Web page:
Mazzarello, 42, is working nights from 6 p.m. to 6 a.m., so she tried to take a nap on the tarmac on Thursday afternoon to prepare for her shift.
“It’s pretty hot, but once you’re tired enough, you can sleep anywhere,” she said.
Service is part of her family’s DNA. Mazzarello served in the military and then joined the National Guard in 2015. Her husband just returned from service in the Air Force.
“I love emergency trauma situations and I wanted to join this team,” Mazzarello said. “We constantly train for this. Hopefully we’re going to be able to make a difference.”
She said they can handle medical emergencies like resuscitating people. She also expects to treat people overcome with stress.
“We’re going to be able to do psychological support and triage anything. We’ll evaluate people. Sometimes people have anxiety,” she said.
The team expects to be in Houston for at least two weeks.
A separate group known as a Disaster Medical Assistance Team (DMAT) has also been deployed to Texas. They serve under the U.S. Department of Health and Human Services.
Cindy Larson is based in Fort Collins and works for the UCHealth clinical informatics team. She is a leader for the 36-member medical assistance team. They are now in Dallas awaiting orders on where they are needed. She’s a pro at providing disaster assistance, having served during five hurricanes including Ike, Sandy and Matthew.
Larson started with the team in 2007. Like many, she wanted to do something after Sept. 11 and her husband, who is a paramedic in Loveland, told her about this team and its role in serving during emergencies. As soon as their children were old enough, she joined.
“The community is amazing, the little we’ve seen and interacted with it,” she said.
“The gratefulness is the most striking thing that comes from an disaster,” she said. “And the spirit of resilience.”
Dr. Charlie Little leads the DMAT team. He’s an emergency medicine physician at UCH and is also the medical director for emergency preparedness.
“This is such an overwhelming event. Even well prepared hospitals are experiencing failures and are having to evacuate and having to make alternative care arrangements,” Little said.
The team is ready to set up a field hospital as a stand-alone center or they can create a mobile ER in a parking lot to add extra support for an overwhelmed facility.
During disasters, Little said, many people dealing with chronic illnesses suffer because they can’t access regular care.
“When a hurricane hits a community, suddenly several million people have no access to health care,” he said.
Problems can last for weeks, long after news about a big event like Harvey begins to fade.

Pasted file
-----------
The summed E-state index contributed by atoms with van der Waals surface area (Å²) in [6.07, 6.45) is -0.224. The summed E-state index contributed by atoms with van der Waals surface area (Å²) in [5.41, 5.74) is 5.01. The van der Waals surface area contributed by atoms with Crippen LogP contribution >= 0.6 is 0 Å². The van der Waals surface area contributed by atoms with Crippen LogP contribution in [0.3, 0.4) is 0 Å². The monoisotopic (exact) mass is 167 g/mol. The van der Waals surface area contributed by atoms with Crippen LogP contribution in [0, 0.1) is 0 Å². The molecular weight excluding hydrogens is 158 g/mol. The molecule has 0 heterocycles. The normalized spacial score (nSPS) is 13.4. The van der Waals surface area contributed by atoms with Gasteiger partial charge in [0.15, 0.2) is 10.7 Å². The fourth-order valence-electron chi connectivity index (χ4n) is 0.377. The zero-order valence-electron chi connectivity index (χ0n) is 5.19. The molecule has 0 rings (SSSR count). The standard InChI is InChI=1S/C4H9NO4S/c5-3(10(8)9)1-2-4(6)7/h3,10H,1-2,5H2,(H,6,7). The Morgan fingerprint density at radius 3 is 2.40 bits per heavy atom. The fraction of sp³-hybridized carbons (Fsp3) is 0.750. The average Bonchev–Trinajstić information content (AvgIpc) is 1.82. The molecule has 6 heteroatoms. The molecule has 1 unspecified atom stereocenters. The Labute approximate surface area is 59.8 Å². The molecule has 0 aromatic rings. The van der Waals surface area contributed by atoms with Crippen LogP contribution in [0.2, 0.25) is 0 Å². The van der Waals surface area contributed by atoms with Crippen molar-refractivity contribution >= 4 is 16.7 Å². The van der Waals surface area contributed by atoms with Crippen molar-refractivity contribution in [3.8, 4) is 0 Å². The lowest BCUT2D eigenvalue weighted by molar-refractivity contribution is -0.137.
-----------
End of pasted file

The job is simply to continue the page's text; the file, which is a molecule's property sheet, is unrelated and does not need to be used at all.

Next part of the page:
“The medical needs of the community are really big for a month or longer. What will happen is people who had chronic medical issues that were managed pretty well will now be without care for several weeks,” Little said.
“We see a lot of sickness related to the aftermath of an event like this,” Little said.
He served during Sandy and during the cleanup they cared for patients experiencing asthma related to mold in their homes. People also can get injured during cleanup.
Little is on call four months each year.
“You keep your bag packed and you have to be ready to go quickly.”
The team got word that their help might be needed on Monday and by Tuesday at 5 p.m., they learned they were being activated.
Joshua Melito, a security officer who works for Allied Universal at UCHealth Memorial Hospital, will fly to Texas with four other officers from Memorial on Saturday. Melito said he and his colleagues will fly to San Antonio, Texas, and then drive to the Houston area. He is not sure where they will be assigned.
“I’m willing to help out any way I can and it just so happened to work out with my job, so I’m happy to help,’’ he said.
A former soldier in the U.S. Army, Melito has deployed to a natural disaster before. While stationed at Fort Benning, Georgia, he and other troops were sent to help in the aftermath of a tornado.
Melito, has been on the job at Memorial for one month, said he has family in Houston, and when his boss, Terry Knapp, security manager at Memorial, asked for volunteers, Melito said he quickly raised his hand.
“I don’t know the specifics yet, but I know that our company is bringing in resources from all over the country. I’m feeling pretty good about it,’’ Melito said.
Another UCHealth employee, Erin Lennon, a physician assistant in the trauma and acute care surgical department at UCH, is also part of the DMAT team. She has served since 2013.
“I’ve always been a person who wants to help,” Lennon said. “I used to be a paramedic and did EMS. I was on the front lines. I’m a doer.”
As they waited for their assignment Thursday, Lennon was itching to get to work.
“It’s hard to sit and wait. This is a disaster of such overwhelming proportions. We’re able to provide assistance during their time of need. I’m really thankful to the surgery department for their support. They care about people and made it possible for me to come.”